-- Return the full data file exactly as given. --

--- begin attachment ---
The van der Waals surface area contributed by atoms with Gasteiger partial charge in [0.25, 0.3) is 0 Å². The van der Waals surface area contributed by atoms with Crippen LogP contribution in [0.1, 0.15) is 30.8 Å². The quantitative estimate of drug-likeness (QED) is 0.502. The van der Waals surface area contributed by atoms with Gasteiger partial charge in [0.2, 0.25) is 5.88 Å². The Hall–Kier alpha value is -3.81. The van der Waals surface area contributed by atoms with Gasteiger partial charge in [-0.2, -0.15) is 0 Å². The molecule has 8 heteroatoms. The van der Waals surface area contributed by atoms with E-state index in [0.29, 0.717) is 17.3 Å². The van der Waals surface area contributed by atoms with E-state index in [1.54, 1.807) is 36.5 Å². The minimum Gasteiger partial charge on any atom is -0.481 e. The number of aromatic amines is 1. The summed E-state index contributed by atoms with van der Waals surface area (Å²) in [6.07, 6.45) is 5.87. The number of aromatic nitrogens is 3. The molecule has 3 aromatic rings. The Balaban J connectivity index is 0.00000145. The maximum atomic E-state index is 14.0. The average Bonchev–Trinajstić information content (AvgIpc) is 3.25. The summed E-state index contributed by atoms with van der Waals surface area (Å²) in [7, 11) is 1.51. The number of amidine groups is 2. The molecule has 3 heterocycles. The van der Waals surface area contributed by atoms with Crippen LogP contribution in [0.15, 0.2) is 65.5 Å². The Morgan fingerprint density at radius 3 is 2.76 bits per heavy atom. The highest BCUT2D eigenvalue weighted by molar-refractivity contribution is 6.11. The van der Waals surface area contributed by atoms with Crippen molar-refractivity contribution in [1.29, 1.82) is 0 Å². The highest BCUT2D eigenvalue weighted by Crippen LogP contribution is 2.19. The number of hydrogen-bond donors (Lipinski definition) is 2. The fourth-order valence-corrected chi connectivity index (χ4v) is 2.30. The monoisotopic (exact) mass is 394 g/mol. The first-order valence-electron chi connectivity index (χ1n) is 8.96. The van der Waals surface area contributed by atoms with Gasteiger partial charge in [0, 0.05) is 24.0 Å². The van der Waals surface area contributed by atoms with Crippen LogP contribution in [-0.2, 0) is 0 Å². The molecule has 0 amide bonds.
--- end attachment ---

The van der Waals surface area contributed by atoms with Gasteiger partial charge in [0.25, 0.3) is 0 Å². The van der Waals surface area contributed by atoms with Crippen LogP contribution in [0.1, 0.15) is 30.8 Å². The quantitative estimate of drug-likeness (QED) is 0.502. The van der Waals surface area contributed by atoms with Gasteiger partial charge in [0.2, 0.25) is 5.88 Å². The Hall–Kier alpha value is -3.81. The van der Waals surface area contributed by atoms with Gasteiger partial charge in [-0.2, -0.15) is 0 Å². The molecule has 8 heteroatoms. The van der Waals surface area contributed by atoms with E-state index in [0.29, 0.717) is 17.3 Å². The van der Waals surface area contributed by atoms with E-state index in [1.54, 1.807) is 36.5 Å². The minimum Gasteiger partial charge on any atom is -0.481 e. The number of aromatic amines is 1. The summed E-state index contributed by atoms with van der Waals surface area (Å²) in [6.07, 6.45) is 5.87. The number of aromatic nitrogens is 3. The molecule has 3 aromatic rings. The Balaban J connectivity index is 0.00000145. The maximum atomic E-state index is 14.0. The average Bonchev–Trinajstić information content (AvgIpc) is 3.25. The summed E-state index contributed by atoms with van der Waals surface area (Å²) in [7, 11) is 1.51. The number of amidine groups is 2. The molecule has 3 heterocycles. The van der Waals surface area contributed by atoms with Crippen LogP contribution in [0.15, 0.2) is 65.5 Å². The Morgan fingerprint density at radius 3 is 2.76 bits per heavy atom. The highest BCUT2D eigenvalue weighted by molar-refractivity contribution is 6.11. The van der Waals surface area contributed by atoms with Crippen molar-refractivity contribution in [1.29, 1.82) is 0 Å². The highest BCUT2D eigenvalue weighted by Crippen LogP contribution is 2.19. The number of hydrogen-bond donors (Lipinski definition) is 2. The fourth-order valence-corrected chi connectivity index (χ4v) is 2.30. The monoisotopic (exact) mass is 394 g/mol. The first-order valence-electron chi connectivity index (χ1n) is 8.96. The van der Waals surface area contributed by atoms with Gasteiger partial charge in [0, 0.05) is 24.0 Å². The van der Waals surface area contributed by atoms with Crippen LogP contribution in [-0.2, 0) is 0 Å². The molecule has 0 amide bonds.